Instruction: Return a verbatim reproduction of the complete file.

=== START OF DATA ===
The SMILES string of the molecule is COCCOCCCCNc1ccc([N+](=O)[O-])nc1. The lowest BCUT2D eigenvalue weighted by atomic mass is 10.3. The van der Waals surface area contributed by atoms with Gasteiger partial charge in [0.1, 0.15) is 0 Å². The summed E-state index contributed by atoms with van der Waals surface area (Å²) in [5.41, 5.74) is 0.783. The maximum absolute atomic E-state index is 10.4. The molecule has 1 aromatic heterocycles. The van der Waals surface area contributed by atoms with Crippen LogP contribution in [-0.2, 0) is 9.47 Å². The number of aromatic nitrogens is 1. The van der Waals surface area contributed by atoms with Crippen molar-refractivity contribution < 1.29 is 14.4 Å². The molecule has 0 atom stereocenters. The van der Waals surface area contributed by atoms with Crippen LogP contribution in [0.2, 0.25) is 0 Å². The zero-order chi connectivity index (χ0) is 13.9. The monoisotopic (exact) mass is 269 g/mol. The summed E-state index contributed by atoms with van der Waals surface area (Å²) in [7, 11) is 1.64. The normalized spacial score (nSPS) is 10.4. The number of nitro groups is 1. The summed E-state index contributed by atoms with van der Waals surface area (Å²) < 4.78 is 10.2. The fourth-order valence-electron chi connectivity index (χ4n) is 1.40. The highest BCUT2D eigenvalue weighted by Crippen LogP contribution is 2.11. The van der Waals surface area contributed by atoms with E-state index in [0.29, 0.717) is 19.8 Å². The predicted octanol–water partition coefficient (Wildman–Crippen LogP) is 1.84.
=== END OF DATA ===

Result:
The SMILES string of the molecule is COCCOCCCCNc1ccc([N+](=O)[O-])nc1. The lowest BCUT2D eigenvalue weighted by atomic mass is 10.3. The van der Waals surface area contributed by atoms with Gasteiger partial charge in [0.1, 0.15) is 0 Å². The summed E-state index contributed by atoms with van der Waals surface area (Å²) in [5.41, 5.74) is 0.783. The maximum absolute atomic E-state index is 10.4. The molecule has 1 aromatic heterocycles. The van der Waals surface area contributed by atoms with Crippen LogP contribution in [-0.2, 0) is 9.47 Å². The number of aromatic nitrogens is 1. The van der Waals surface area contributed by atoms with Crippen molar-refractivity contribution < 1.29 is 14.4 Å². The molecule has 0 atom stereocenters. The van der Waals surface area contributed by atoms with Crippen LogP contribution in [0.2, 0.25) is 0 Å². The zero-order chi connectivity index (χ0) is 13.9. The monoisotopic (exact) mass is 269 g/mol. The summed E-state index contributed by atoms with van der Waals surface area (Å²) in [7, 11) is 1.64. The normalized spacial score (nSPS) is 10.4. The number of nitro groups is 1. The summed E-state index contributed by atoms with van der Waals surface area (Å²) < 4.78 is 10.2. The fourth-order valence-electron chi connectivity index (χ4n) is 1.40. The highest BCUT2D eigenvalue weighted by Crippen LogP contribution is 2.11. The van der Waals surface area contributed by atoms with E-state index in [0.29, 0.717) is 19.8 Å². The predicted octanol–water partition coefficient (Wildman–Crippen LogP) is 1.84.